Running With Scissors


Reviewed by: Chris

Running With Scissors
"Once inside the squalor and chaos of the Finch household, any pretence at normality evaporates."

Do you ever wonder where the games we played as children came from? Or what they meant? When I was a child, my mother taught me a game - maybe you know it - called Rock, Paper, Scissors. Rock can crush scissors, paper can wrap rock, scissors can cut paper.

Running With Scissors has lots of games. And childishly clever characters. Lots of messed up people. Nice, wealthy, eccentric, dysfunctional, messed up people. Go play.

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Augusten Burroughs (Joseph Cross) remembers what it was like to be a kid. Adults always had the upper hand with their idiotic, stupid games, like his mom, Deirdre (Annette Bening), playing at being a poet, as if she had bipolar delusions of grandeur, or something. Norman (Alec Baldwin), his dad, played quite well at living in the real world, except mom's psychiatrist, Dr Finch (Brian Cox), who maybe fancied her, said he was a homicidal maniac and so had to go.

Finch asked mom about her bowel movements and found they were symbolic of her constipated life and got her to admit she had suicidal thoughts after sex and gave her Valium. Augusten secretly imitated mom, standing in front of a microphone and thanking a large imaginary crowd for coming to his poetry reading. They ended up joining Finch's extended family, which included happily eccentric Hope (Gwyneth Paltrow), luscious Natalie (Evan Rachel Wood) and long-enduring wife Agnes (Jill Clayburgh), in a chaotic, rundown mansion.

Up to this point, Running With Scissors is reminiscent of writer/director Ryan Murphy's TV success, Nip/Tuck. The pampered characters enjoy the luxury of unbelievably weird neuroses - and why not? There's always a suitable specialist to minister to the needs of the unbearably vain. Finch has a “masturbatorium” next to his office, which he is happy to show Deirdre and her husband - the room that is. Each time we are tempted to think this is an intellectual gross-out, we wonder if he is really using skilful psychological techniques to enable his patients to release their inner anxiety/creativity/pent-up sexuality, or whatever. He can run rings around the audience as easily as his patients.

Once inside the squalor and chaos of the Finch household, any pretence at normality evaporates. Finch is “normal” because he's in charge - and a doctor, after all. Most of the family talk varyingly watered down versions of his psychobabble. Natalie flirts with Augusten, using a version of doctors-and-nurses, plus an antique electric shock therapy machine, only Augusten pretends to be Deirdre and Natalie pretends to be her doctor, mimicking the scene in another room. When disturbed, she calmly explains to Finch that Augusten has a repressed neurosis that they need to dig deeper to release - quite day-to-day stuff.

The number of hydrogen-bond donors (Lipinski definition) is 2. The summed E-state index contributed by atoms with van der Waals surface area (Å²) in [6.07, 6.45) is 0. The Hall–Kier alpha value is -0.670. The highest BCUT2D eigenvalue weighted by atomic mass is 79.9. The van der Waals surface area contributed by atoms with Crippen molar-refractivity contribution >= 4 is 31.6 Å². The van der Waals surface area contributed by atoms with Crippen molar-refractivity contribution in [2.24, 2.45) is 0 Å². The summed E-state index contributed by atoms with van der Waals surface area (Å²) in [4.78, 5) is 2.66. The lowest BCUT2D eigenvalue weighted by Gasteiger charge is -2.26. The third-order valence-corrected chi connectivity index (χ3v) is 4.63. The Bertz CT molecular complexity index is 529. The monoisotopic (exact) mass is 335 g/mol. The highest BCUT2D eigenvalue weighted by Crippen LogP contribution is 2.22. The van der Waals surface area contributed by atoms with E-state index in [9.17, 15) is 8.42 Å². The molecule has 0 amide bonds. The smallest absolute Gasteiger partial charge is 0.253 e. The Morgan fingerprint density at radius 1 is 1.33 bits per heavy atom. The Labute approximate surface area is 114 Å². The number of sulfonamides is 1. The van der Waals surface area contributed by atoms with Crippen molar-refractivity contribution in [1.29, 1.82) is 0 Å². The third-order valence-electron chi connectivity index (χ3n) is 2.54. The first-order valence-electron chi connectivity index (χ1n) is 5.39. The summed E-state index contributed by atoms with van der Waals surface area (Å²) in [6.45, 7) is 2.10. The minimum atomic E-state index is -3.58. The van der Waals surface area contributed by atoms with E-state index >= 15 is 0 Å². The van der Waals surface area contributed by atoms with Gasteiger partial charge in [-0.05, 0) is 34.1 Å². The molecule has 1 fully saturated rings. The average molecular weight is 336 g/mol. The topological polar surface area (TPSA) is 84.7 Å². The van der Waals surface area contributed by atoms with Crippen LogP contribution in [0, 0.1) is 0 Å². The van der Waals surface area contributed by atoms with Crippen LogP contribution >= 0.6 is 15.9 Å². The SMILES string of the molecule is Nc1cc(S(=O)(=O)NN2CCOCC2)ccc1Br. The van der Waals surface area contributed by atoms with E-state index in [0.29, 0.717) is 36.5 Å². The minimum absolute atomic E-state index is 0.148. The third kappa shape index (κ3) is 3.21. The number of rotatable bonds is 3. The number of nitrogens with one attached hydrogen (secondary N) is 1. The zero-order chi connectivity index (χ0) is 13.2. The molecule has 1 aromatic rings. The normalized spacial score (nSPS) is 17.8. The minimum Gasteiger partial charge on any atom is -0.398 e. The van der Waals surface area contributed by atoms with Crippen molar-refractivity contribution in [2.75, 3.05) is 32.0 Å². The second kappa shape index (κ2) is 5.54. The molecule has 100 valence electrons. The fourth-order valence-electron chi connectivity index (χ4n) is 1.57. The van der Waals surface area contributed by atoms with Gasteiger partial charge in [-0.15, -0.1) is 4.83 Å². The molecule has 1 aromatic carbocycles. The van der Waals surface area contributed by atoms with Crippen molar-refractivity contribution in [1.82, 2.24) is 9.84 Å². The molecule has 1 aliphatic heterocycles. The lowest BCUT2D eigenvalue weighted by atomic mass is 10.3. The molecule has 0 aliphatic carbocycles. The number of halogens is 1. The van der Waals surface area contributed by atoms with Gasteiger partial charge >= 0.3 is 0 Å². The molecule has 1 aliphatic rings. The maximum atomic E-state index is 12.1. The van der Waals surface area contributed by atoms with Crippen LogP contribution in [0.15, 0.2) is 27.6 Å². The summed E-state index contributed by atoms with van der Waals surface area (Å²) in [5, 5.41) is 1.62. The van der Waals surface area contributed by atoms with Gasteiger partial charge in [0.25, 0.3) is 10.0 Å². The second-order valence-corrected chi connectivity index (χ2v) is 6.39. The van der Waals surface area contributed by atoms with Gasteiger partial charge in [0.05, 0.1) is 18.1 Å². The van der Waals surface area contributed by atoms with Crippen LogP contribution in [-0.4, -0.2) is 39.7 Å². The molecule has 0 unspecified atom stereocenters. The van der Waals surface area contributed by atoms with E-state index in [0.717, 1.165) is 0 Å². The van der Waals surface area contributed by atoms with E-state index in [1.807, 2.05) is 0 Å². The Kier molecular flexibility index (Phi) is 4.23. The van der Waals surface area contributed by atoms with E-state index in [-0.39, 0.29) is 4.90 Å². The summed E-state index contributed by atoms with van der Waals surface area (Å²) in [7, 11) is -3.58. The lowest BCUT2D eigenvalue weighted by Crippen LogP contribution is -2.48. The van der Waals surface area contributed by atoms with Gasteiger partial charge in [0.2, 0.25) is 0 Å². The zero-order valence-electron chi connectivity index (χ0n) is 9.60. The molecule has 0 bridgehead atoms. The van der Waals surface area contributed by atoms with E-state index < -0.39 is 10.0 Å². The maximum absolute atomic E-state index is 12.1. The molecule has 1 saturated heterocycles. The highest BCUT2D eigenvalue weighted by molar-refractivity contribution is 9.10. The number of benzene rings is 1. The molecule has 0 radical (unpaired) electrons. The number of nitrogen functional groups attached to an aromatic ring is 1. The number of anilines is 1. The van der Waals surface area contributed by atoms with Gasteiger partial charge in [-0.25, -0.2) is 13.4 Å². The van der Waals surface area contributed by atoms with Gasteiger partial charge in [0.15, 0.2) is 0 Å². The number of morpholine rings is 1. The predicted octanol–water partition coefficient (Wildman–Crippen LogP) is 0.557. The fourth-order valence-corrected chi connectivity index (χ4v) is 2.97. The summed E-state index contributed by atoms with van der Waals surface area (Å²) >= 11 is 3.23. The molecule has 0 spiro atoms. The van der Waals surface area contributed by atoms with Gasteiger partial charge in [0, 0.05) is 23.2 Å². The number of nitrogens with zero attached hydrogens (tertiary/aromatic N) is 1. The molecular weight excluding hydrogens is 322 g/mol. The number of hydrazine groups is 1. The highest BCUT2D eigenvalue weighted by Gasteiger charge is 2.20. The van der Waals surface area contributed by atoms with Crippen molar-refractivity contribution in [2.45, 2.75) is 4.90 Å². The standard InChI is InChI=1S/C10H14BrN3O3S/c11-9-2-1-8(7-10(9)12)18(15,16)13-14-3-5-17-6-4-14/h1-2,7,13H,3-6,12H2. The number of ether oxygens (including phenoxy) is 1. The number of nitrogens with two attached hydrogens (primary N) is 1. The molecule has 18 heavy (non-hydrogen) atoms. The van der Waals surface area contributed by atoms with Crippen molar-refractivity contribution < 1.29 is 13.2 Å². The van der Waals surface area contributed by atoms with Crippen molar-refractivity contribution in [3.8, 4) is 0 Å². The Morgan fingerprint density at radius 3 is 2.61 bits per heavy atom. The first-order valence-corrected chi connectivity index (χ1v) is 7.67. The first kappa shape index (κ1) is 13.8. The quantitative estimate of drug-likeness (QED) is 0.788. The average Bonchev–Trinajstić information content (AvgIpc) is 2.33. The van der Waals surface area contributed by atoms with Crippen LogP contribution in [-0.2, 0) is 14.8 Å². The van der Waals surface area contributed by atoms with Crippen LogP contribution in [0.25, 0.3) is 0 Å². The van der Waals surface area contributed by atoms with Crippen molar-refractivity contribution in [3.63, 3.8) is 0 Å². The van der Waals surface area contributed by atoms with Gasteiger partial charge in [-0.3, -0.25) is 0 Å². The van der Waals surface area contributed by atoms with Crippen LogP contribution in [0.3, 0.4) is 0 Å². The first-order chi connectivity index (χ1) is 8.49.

An infuriating aspect of the film is that we never quite know what genre it is in, or what will happen next. Almost anticipating our unease, Augusten asserts, "I want rules, because without them life is just a series of surprises." We treat it as a mock naïve comedy, looking for things to latch onto and finding something different, usually amusing. But after an hour or so, we want something more substantial than an intellectual screwball. Whether it can deliver depends on how much effort you make, and especially if you can give it your full attention once it has outstayed its welcome.

Is Deirdre really the head case she seems? Consider the intelligence with which she lambasts her fellow poets, the mental acuity before the drugs set in. Is Noman anything except normal? Why should Augusten turn out badly, and does he?

To escape from the mystery, clues fall like scenes from a film noir. Finch's first appearance is almost in monochrome. Whatever he is, he is unaffected by the colourfully disorientating shifts of mood. Later, we see the same muted colours surrounding a slightly older Augusten, and Deirdre aspires to be on stage in a black dress against black velvet curtains.

Much of the film recalls the characters in The Royal Tenenbaums - links with Paltrow and Baldwin may be intentional - although less lovable, and many in the audience will cut out before the denouement. The trick of running with scissors is not to fall on them in the process. In his complex rites-of-passage, Augusten does this remarkably well. Teach Your Children, as the Crosby, Stills and Nash song says. Even if you don't know how.

Reviewed on: 04 Feb 2007
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Growing up in someone else’s dysfunctional family.
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Read more Running With Scissors reviews:

The Exile **

Director: Ryan Murphy

Writer: Ryan Murphy, based on the book by Augusten Burroughs

Starring: Annette Bening, Brian Cox, Joseph Fiennes, Evan Rachel Wood, Alec Baldwin, Joseph Cross, Jill Clayburgh, Gwyneth Paltrow, Gabrielle Union, Patrick Wilson, Kristin Chenoweth

Year: 2006

Runtime: 116 minutes

BBFC: 15 - Age Restricted

Country: US


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If you like this, try:

Pieces Of April
The Royal Tenenbaums